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How has genome analysis helped track the movement of Covid-19?

Coronaviruses are not new. They are a large family of viruses that can cause illnesses in both humans and other animals like bats, camels, and civets. Occasionally the coronaviruses that infect animals can evolve to infect humans, which was the case with this novel coronavirus Covid-19.

Covid-19 has never been identified in humans before. The first human case was seen in Wuhan, Hubei Province, China. Since then, it has spread from China to at least 170 confirmed countries around the world. Scientists speculate that the virus can be traced back to the seafood and live animal markets in Wuhan and the direct consumption of a bat or an animal that was infected by a bat. But how can scientists be so sure of the origin of the virus and what animal likely spread it to humans?

Much like how we can create a family tree using our own DNA, scientists can create family trees for viruses using RNA. Sequencing the genomes of viruses is the best and quickest way to track how quickly it’s evolving and where it originated. The Covid-19 genome was sequenced and published by Christian Drosten on the 28th of February. Since then, mutations in the virus have been documented in real-time using the viral results of everyone who has tested positive for the virus so far. Of course, it’s important to note that with a lack of testing available and the possibility of infected persons showing no symptoms, not everyone with the virus has been tested and therefore not every iteration of the virus has been sequenced. This big chunk of missing information means that the data is incomplete and tricky to analyze, but the information that is available is still extremely valuable.

For example, through the genome sequencing of Covid-19, scientists have been able to determine that with a 30,000 base pair genome, the virus only acquires around two mutations per month. This is a relatively low number of mutations meaning that the virus likely won’t mutate too quickly for an effective vaccine to be created and won’t mutate into a deadlier version. From this mutation rate, it’s also been determined that the virus came from a single source that was infected around mid-November or early December. Using genome sequencing like this to determine the start date of a viral infection also helps scientists and virologists better understand its infection rate and incubation period.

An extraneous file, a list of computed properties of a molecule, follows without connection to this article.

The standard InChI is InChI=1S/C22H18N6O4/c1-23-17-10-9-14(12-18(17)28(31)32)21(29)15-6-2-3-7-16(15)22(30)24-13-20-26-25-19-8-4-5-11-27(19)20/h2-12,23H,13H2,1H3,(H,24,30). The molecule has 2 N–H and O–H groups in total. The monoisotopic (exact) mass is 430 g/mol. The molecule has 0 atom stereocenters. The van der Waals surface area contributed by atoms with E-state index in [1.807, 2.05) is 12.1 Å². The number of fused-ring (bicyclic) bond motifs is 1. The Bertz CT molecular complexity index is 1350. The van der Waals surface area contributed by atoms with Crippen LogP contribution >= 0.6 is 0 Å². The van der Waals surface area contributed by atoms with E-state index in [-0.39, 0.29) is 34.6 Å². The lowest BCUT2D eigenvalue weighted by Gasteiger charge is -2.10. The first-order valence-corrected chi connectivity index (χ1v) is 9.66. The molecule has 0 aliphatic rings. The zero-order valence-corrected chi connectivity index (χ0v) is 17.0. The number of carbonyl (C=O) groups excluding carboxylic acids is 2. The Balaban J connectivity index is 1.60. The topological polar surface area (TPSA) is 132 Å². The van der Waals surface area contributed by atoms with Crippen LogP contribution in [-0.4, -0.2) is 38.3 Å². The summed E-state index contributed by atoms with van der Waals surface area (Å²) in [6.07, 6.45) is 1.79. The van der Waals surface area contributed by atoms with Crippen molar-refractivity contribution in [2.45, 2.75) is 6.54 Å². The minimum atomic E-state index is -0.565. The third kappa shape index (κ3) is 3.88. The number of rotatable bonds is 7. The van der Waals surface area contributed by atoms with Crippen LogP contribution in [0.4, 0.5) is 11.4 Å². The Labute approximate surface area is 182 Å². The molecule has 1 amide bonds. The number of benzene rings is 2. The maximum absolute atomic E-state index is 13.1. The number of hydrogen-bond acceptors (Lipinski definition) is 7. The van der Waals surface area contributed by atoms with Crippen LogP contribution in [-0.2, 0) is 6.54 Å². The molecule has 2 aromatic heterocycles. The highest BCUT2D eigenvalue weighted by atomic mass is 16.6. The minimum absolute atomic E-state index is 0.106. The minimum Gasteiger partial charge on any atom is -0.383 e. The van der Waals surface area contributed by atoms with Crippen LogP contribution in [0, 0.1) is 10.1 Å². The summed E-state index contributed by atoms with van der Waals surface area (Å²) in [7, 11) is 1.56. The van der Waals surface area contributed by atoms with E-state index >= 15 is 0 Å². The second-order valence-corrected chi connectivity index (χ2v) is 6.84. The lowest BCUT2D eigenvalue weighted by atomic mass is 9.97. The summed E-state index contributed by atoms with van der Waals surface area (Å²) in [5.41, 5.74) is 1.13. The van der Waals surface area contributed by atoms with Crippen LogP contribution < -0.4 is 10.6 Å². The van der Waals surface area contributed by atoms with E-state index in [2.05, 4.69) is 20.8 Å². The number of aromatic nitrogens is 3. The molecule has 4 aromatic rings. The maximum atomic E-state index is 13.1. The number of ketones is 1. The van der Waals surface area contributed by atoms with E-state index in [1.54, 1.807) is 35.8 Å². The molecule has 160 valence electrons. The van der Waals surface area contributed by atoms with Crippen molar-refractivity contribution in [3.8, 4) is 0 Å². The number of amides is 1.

With enough data, it’s even possible to determine exactly how the virus spreads. When Covid-19 was first identified in Seattle, it was unclear where the virus came from. Then five weeks later, that second case was identified and it was unsure whether those testing positive were simply sick because they had traveled overseas or if someone in their own community had infected them. But because the viral genome sequenced from the second positive case in Washington state was so similar to the first case earlier in the month, it was best to assume that the virus had been spreading through the community rather than arriving from an outside location multiple times. Knowing this type of information helps inform policy and action and is part of the reason why so many of us are currently sheltering in place.

The mapping of viruses is not a new science. In fact, this technique has been used for over a decade now and has tracked the spread of everything from Ebola to SARS. If you’re interested in learning more about the family tree and tracking of the Covid-19 virus, you can watch the data in real-time via NextStrain.org. It’s a great way to spend your time while stuck indoors! And of course, please continue to wash your hands, practice social distancing, and follow the guidelines set in place by your local officials. We hope you’re staying as safe and healthy as possible in these unprecedented times.